Argentina says it inherited the islands from Spain after winning its independence in 1816 only to be plundered by British pirates 17 years later.
Argentina’s so-called revisionist historians have reclaimed Antonio “El Gaucho” Rivero, once a condemned figure in Argentina’s history as the leader of a murderous rebellion in the Falklands, as a patriot. Mr. Rivero, hired by French merchant Luis Vernet to work in a settlement that was sold to him by the United Provinces of the River Plate, the predecessor to the Argentine republic, murdered the settlement’s five commanders, the event that triggered Britain’s return to enforce its claim.
In a recent episode of “Zamba’s Amazing Tour,” a popular children’s show produced by a state-run animation company in which a little boy revisits key moments in Argentina’s history, Zamba travels back to 1982 to learn why the islands are Argentine and the injustice of the British occupation.
“There are countries that think they own the world," an Argentine fighter pilot tells Zamba.
Jan Cheek, a member of the territory’s legislative assembly who oversees education, condemns such programming as “almost indoctrination.”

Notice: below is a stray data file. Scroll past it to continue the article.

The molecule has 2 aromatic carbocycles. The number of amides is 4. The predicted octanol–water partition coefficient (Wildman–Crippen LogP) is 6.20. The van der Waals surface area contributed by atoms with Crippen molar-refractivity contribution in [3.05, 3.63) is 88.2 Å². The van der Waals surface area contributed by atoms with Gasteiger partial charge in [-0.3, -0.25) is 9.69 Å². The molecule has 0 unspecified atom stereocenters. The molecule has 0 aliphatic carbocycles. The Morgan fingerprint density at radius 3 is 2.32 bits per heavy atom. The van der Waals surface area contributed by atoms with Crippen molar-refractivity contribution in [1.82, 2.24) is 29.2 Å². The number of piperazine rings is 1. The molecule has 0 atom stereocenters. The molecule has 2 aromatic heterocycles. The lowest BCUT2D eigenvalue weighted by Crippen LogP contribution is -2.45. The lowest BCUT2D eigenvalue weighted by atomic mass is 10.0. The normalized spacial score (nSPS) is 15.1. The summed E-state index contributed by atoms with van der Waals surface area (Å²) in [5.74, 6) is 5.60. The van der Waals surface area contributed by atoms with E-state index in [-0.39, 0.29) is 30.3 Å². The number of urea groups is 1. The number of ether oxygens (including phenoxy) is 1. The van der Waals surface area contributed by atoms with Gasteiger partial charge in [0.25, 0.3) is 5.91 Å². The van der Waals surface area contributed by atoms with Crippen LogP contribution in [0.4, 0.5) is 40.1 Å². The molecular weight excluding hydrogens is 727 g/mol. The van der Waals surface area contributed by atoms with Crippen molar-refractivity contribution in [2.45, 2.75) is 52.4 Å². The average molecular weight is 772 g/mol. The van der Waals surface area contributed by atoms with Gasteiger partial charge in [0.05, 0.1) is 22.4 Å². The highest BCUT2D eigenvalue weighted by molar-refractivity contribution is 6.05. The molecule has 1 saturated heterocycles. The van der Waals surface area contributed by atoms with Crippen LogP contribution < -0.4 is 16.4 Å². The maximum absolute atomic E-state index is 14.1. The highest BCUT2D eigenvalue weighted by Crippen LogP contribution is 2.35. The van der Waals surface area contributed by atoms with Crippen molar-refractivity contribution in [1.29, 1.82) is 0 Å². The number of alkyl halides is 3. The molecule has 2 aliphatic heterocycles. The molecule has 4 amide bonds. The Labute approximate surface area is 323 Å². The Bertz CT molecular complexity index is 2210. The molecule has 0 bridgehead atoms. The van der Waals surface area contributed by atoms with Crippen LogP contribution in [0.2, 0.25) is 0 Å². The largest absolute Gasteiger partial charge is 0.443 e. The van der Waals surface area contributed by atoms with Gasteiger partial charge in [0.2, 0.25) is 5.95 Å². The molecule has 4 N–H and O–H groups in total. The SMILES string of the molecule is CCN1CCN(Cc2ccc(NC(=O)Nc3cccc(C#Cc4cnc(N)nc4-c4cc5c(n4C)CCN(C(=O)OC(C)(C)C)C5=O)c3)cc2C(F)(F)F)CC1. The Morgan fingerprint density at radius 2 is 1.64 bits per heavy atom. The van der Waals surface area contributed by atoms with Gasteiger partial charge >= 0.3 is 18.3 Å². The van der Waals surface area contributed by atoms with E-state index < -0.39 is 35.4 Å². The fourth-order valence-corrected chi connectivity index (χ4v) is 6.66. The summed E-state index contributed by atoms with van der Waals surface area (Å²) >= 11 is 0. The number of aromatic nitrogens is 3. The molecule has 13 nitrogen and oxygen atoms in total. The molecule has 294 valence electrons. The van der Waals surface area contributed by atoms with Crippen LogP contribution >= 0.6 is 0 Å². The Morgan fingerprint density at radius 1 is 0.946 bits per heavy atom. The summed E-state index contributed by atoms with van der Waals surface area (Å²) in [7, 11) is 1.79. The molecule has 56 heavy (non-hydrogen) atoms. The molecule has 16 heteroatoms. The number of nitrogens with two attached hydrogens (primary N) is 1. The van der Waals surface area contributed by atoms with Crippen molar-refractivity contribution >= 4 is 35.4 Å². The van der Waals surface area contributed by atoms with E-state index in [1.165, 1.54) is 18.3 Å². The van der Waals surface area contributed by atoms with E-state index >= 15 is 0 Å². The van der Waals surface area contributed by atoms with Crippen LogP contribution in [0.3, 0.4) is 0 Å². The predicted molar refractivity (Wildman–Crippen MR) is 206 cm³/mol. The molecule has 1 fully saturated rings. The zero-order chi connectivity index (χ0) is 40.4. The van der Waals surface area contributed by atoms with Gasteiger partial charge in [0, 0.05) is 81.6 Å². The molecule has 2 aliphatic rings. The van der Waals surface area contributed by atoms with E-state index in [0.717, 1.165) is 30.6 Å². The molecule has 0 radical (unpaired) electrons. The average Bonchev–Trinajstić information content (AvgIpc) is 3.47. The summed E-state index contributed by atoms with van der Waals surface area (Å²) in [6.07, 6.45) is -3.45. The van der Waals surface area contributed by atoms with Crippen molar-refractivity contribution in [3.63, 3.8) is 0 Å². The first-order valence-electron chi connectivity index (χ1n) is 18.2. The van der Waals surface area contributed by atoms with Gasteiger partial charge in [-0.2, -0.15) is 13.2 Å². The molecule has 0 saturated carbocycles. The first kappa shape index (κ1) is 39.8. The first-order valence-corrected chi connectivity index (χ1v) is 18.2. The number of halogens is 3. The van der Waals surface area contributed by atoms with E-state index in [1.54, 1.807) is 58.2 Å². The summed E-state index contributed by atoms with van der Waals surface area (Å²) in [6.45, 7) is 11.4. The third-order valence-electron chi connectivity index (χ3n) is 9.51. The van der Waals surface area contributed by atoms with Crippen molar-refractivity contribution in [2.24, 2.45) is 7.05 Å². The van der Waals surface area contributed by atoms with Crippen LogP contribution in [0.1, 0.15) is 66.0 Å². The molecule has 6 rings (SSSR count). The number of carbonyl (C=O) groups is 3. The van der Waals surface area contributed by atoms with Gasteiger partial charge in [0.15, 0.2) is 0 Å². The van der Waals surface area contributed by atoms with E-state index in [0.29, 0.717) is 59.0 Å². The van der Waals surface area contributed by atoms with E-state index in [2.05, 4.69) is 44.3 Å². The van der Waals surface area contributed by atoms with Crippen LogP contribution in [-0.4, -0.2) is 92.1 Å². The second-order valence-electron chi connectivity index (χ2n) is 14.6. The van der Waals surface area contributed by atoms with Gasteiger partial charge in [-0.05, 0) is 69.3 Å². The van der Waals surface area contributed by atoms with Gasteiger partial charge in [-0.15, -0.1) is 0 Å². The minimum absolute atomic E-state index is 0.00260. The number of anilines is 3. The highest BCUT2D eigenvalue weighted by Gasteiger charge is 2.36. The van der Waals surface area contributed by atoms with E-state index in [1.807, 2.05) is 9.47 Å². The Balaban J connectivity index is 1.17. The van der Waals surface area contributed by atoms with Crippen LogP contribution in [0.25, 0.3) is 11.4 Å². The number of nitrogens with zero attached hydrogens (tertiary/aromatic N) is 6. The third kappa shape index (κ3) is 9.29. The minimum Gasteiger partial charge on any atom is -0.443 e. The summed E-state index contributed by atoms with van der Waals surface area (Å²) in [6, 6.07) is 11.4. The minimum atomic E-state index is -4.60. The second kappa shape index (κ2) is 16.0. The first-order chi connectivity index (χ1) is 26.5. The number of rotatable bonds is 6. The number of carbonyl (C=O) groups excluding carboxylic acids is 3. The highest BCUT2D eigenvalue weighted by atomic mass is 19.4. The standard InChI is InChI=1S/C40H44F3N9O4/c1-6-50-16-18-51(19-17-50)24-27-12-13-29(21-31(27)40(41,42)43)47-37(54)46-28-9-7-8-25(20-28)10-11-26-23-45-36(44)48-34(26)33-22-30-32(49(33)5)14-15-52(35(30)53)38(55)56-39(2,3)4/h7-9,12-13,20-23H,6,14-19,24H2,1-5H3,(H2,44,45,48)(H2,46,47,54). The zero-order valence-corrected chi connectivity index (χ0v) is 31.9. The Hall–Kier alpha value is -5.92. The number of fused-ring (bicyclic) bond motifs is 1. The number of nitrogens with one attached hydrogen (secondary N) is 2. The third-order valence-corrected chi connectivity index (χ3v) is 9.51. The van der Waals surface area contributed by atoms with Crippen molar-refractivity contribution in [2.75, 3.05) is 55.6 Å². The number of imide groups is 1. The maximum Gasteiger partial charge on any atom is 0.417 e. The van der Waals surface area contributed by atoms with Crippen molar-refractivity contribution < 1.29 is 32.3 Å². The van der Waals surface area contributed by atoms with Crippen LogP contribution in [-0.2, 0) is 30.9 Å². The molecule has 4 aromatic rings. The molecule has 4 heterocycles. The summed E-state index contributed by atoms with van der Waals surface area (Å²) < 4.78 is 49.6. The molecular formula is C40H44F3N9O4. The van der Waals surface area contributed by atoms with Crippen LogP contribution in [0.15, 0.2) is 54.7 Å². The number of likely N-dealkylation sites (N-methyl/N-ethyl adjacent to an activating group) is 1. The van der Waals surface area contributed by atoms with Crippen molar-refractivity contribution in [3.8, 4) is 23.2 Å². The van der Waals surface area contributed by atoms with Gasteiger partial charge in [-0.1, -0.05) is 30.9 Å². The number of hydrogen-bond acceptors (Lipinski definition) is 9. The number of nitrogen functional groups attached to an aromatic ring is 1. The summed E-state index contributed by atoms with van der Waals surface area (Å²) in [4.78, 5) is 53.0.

Falkland Islanders, whose educational system is modeled after the British, are not taught about the sovereignty dispute until they reach high school, Cheek says.
Unlike Argentine students, who are taught that the British invaded the islands in 1833, islanders learn in classrooms that the British never gave up its claim, originating from an Englishman’s discovery in 1592, and had no colonial interests because the islands were empty when they arrived.
“The accusation that we expelled an Argentine population is not correct because there was no indigenous population. The people who were expelled in 1833 were a small garrison from South America of several nationalities who had been behaving riotously, killed the commanding officer and were shipped back. But all the civilians who had settled on the islands in prior years were invited to stay,” Cheek says.